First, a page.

College To Boot DeWolfe Faculty
Administrators in the Faculty of Arts and Sciences (FAS) have decided to turn the apartment complex on 10 DeWolfe St. into overflow dormitories by 2004. That means the three floors currently set aside for faculty will be reduced to one faculty floor by next year.
Harvard Planning and Real Estate (HPRE), which oversees the University’s physical assets, owns the 10 DeWolfe St. building. Student currently live in the second and third floors of the building, while faculty members occupy the top three floors. A daycare center uses the first floor.
Although administrators said yesterday that FAS has leased the space in the past, they were unable to confirm whether FAS still owns a lease to the building.
HPRE officials could not be reached for comment yesterday.
In an overcrowded campus where FAS consistently fights for space, administrators said they see this as an easy way to gain more room for students.
“It’s a no cost move for Harvard,” said Dean of the College Harry R. Lewis ’68.
Lewis and FAS Dean Jeremy R. Knowles were two of the administrators involved in deciding to reclaim the faculty floors for student housing.
David Woodberry, the College’s housing officer, described the decision to remove faculty from the apartment building as a last resort to ease the current problem of overcrowding in undergraduate Houses.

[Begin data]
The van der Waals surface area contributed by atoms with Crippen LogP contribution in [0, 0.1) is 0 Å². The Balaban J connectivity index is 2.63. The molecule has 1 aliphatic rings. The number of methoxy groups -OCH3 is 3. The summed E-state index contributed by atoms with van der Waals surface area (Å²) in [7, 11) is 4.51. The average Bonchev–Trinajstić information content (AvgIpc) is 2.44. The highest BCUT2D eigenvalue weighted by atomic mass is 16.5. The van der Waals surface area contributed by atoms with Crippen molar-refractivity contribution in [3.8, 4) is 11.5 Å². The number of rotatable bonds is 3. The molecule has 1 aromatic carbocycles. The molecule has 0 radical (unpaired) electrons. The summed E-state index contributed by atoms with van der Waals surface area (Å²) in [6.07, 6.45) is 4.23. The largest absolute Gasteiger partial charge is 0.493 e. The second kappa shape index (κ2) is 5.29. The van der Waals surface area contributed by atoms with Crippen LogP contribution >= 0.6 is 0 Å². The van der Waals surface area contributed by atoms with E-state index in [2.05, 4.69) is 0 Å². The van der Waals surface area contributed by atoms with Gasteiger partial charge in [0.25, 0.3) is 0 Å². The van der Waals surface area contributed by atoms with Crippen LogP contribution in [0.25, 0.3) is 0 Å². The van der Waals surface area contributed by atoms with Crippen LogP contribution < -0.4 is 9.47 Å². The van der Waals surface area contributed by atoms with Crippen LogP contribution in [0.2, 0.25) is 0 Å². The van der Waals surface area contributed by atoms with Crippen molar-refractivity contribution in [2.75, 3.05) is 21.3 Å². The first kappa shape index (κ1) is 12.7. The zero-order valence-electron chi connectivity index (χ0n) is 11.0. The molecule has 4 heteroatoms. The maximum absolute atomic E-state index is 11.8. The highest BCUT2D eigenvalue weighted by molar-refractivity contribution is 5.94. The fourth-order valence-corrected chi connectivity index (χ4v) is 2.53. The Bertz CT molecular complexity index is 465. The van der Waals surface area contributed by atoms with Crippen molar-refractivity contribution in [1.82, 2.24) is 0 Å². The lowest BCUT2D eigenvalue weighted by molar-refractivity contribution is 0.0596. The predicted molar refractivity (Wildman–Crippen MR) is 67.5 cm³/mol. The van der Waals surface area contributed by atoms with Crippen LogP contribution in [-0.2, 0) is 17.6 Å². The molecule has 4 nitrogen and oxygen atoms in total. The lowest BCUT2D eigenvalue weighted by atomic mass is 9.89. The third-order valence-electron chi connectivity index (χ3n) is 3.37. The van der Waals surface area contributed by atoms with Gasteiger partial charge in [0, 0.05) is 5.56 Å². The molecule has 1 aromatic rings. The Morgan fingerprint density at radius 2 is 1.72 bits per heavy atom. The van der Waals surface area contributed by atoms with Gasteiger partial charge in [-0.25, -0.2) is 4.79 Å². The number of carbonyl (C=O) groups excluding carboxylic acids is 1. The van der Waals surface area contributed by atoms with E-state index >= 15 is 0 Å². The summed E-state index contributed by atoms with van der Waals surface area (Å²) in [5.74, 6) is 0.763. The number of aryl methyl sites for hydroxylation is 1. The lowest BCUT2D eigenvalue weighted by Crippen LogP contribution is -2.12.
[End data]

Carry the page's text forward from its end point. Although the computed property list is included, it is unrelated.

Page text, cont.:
“We needed extra beds and we tried very hard to seek alternatives and not displace the faculty,” Woodberry said.
DeWolfe’s location—a prime spot for overflow housing from Quincy and Leverett Houses—makes it an ideal spot for expanded student housing, Woodberry said.
According to Woodberry, none of the building’s rooms will need significant alteration beyond installing college-issued furniture.
Lewis said he was concerned the decision will inconvenience the faculty members who currently live in the apartment building.
The faculty members whose housing is being given to students will have to move out by Aug. 1, Woodberry said. But FAS and HPRE have been helping 10 DeWolfe St. residents find new housing.
Professor of Economics Edward L. Glaeser, who has lived at 10 DeWolfe St. for five years, said he has not noticed any resentment toward FAS for ordering the faculty members to move since they were notified of the decision earlier this year.
“Ultimately the students are and should be the highest priority,” Glaeser said. “We’re employees, even those of us with tenure.”
Glaeser said FAS and HPRE “couldn’t have been more on the ball” in working with him to find alernate housing.
Glaeser said there is no specific housing allotted to the faculty members who will be displaced at the end of the summer. He said he has been considering both University-owned and private housing.
According to Lewis, the decision to remove faculty from the 10 DeWolfe St. apartment building is part of a larger FAS plan to add about 100 additional beds to College dormitories by next year—an effort that will include renovations to Pforzheimer House’s Wolbach and Jordan buildings.
—Staff Writer William M. Rasmussen can be reached at email@example.com.